Before Jimmy Carter was elected President, he smiled so much we wondered why. Now he seldom smiles, but at least we know why . . . This is the last column I will be able to write for at least a while, and there is much I'd like to include in it, so please forgive its abbreviated reports . . . Several District Liners were irate when they received chain letters that had apparently been photostated on government copying machines and then mailed in franked envelopes that bore the return address of the Deputy Secretary of Transportation. Alan Butchman, the deputy sec, has turned te case over to Dot's investigative force . . . Tom Garasic notes that the owner of Loeb's Restaurant on 15th Street NW has a wry sense of humor. A sign in Loeb's window says, "We are now making a little effort to be pleasant for a limited time only.As soon as business picks up a bit, this will stop" . . . When Bob Orben heard that it will cost $6 a barrel to bring Alaskan oil to the West Coast, he mussed, "They must be bringing it 800 miles by pipeline and the rest of the way by cab."

TWO WEEKS ago, I advised the finder of a pair of eyeglasses that I cannot publish lost-and-found items because hundreds of things are lost and found in a big city every day. Since that item appeared, 31 people have called or written to say. "I'm sure those were my eyeglasses you wrote about" . . . As usual, my defense of the Postal Service has brought in several letters of Bowl America, tells me that payroll records from BA centers in Jacksonville and paychecks from Washington to Jacksonville must now go by Special Delivery because ordinary mail between the two cities seems to move by way of Outer Mongolia . . . One local agency is unique with regard to complaints. I receive frequent calls and letters from District Liners who have used the services of the Automobile Owners Action Council (1411 K St. NW. 638-5559) but I have never gotten a single complaint about that group. Amazing! . . . When the lights went out in New York, Mayor Abe Beame's first thought must have been, "Did we default on the light bill?" . . . At least 40 per cent of reader response to my suggestion that makes should shed their jackets and ties during hot weather has been from men who are opposed to the idea. Richard A. Pence of Fairfax, who was among the majority, suggests that during hot weather the picture that accompanies this column should show me in an open shirt, sans tie. That's a good idea, and next year I promise to do it, especially if there is a next year.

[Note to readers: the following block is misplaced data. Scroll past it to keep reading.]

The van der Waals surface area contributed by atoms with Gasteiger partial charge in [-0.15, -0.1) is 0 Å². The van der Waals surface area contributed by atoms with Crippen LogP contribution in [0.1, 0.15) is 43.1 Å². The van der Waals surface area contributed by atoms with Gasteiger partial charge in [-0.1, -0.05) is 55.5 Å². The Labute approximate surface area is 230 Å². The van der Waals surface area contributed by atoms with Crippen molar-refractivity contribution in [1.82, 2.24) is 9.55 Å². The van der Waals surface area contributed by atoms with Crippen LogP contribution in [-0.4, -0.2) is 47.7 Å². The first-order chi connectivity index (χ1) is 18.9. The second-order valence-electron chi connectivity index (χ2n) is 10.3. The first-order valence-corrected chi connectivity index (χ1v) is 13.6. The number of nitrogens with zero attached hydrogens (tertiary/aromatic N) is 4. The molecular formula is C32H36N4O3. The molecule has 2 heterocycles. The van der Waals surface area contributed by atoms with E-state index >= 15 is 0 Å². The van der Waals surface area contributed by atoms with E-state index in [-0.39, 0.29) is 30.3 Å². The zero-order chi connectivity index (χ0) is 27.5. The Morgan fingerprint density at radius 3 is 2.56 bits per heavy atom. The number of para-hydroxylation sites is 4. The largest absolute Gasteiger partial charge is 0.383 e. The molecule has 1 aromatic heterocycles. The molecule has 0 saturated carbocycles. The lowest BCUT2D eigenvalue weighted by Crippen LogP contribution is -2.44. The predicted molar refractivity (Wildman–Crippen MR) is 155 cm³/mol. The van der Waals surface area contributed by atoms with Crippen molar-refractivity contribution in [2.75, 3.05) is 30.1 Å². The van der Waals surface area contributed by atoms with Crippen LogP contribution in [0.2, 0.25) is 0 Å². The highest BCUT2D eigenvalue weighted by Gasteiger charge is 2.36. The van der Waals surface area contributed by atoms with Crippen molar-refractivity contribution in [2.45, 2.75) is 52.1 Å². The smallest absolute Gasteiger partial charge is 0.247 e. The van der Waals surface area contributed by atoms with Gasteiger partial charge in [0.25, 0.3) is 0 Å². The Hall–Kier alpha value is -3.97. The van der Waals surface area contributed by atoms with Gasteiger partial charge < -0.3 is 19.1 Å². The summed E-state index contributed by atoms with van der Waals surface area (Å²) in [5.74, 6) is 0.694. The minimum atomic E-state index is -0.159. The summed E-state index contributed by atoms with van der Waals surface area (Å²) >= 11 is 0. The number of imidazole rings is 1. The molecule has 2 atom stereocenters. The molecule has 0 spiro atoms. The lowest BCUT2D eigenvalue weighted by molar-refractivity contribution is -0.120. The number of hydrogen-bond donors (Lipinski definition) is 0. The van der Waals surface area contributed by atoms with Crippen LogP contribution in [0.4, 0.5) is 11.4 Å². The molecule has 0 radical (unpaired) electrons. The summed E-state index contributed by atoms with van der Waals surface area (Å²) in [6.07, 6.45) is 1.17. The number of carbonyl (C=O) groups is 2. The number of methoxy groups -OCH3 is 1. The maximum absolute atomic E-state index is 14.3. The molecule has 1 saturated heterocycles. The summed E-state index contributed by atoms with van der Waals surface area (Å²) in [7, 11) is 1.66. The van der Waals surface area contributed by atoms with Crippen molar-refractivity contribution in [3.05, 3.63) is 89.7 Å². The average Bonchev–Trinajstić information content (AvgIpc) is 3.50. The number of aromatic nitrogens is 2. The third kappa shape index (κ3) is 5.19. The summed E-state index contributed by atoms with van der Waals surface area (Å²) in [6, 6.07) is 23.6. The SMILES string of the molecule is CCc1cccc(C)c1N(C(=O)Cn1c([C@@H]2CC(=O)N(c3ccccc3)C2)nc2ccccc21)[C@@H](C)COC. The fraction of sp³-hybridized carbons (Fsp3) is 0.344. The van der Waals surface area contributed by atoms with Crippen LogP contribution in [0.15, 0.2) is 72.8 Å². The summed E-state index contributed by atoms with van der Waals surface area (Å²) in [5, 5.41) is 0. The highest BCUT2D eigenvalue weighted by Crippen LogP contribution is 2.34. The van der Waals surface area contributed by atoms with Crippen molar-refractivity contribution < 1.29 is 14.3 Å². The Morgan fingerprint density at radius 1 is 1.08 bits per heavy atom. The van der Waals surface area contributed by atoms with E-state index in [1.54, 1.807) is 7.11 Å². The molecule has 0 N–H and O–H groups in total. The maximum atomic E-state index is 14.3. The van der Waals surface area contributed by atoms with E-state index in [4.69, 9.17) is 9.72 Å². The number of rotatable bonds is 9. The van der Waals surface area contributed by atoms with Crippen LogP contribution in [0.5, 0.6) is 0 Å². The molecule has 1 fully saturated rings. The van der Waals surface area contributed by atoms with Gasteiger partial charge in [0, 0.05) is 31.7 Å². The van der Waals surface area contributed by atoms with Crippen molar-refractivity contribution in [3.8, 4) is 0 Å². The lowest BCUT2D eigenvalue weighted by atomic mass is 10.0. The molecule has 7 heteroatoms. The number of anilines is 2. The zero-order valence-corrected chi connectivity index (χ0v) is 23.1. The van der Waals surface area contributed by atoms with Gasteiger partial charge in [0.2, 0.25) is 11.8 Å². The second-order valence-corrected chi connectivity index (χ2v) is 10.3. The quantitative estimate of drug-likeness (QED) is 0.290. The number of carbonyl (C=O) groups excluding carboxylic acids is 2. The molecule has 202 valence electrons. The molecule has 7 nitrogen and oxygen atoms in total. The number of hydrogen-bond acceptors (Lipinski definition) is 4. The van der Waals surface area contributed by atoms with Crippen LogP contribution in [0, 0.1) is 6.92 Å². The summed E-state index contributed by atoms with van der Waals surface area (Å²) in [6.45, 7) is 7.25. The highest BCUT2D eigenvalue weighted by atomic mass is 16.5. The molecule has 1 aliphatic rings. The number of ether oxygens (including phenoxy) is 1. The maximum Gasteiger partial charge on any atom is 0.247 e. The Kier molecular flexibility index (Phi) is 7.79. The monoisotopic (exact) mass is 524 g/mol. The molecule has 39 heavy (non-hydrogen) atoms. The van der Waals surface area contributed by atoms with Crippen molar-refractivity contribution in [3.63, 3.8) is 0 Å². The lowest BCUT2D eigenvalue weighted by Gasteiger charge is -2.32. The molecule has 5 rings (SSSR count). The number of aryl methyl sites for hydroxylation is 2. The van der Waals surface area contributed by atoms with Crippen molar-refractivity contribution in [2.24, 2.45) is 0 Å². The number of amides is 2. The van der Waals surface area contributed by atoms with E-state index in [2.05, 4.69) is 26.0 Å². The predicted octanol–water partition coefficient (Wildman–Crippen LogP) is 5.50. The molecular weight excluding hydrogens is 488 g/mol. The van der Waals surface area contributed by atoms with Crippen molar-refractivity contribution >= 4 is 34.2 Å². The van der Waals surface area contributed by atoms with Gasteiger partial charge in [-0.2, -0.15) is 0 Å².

ONE WHO presents himself to the public in the hope of winning its approval must expect some loss of privacy, whether he be a politician, entertainer, athlete, or even newspaper reporter. Those who buy the product have a right to be curious about the person who produces it.

Accepting this thesis, I recently provided readers with a report on my heart catheterization. I now offer an update on more recent developments.

The catheterization indicated I need a new heart valve and a coronary bypass, and I will therefore undergo sugery next month. If all goes well, I will be permitted to return to Washington two weeks after the operation, and thereafter to engage on limited but gradually increasing activity. The surgeon says my chance for a good outcome is 95 per cent, but I must make no commitment to go back to writing on deadline for three months.

There is little that a man can say when he doesn't know whether he is destined to be part of the 95 per cent group of part of the 5 per cent group. But if this is to be my last column, there is no better way to end it than to tell you that I am grateful for your help and your patience, and to ask you to keep a light in the window for me.

We shared a few laughs and we hit a few licks for good causes - and that, I think, is what life is all about. I'm content.